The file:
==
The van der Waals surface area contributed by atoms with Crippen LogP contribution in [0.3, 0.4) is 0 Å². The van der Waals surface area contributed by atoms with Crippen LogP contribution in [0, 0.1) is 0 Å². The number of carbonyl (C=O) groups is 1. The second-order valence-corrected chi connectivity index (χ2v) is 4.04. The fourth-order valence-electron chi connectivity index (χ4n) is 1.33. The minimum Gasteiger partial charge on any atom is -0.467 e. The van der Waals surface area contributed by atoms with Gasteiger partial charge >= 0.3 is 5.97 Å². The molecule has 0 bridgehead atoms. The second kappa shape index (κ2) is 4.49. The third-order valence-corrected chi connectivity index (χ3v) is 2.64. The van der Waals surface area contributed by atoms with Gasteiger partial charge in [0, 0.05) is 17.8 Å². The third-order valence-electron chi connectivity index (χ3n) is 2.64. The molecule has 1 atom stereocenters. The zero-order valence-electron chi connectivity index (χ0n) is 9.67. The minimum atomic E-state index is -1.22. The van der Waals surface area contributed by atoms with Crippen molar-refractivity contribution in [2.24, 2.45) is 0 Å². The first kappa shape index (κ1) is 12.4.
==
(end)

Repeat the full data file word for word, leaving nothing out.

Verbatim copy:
The van der Waals surface area contributed by atoms with Crippen LogP contribution in [0.3, 0.4) is 0 Å². The van der Waals surface area contributed by atoms with Crippen LogP contribution in [0, 0.1) is 0 Å². The number of carbonyl (C=O) groups is 1. The second-order valence-corrected chi connectivity index (χ2v) is 4.04. The fourth-order valence-electron chi connectivity index (χ4n) is 1.33. The minimum Gasteiger partial charge on any atom is -0.467 e. The van der Waals surface area contributed by atoms with Gasteiger partial charge >= 0.3 is 5.97 Å². The molecule has 0 bridgehead atoms. The second kappa shape index (κ2) is 4.49. The third-order valence-corrected chi connectivity index (χ3v) is 2.64. The van der Waals surface area contributed by atoms with Gasteiger partial charge in [0, 0.05) is 17.8 Å². The third-order valence-electron chi connectivity index (χ3n) is 2.64. The molecule has 1 atom stereocenters. The zero-order valence-electron chi connectivity index (χ0n) is 9.67. The minimum atomic E-state index is -1.22. The van der Waals surface area contributed by atoms with Crippen molar-refractivity contribution in [2.24, 2.45) is 0 Å². The first kappa shape index (κ1) is 12.4.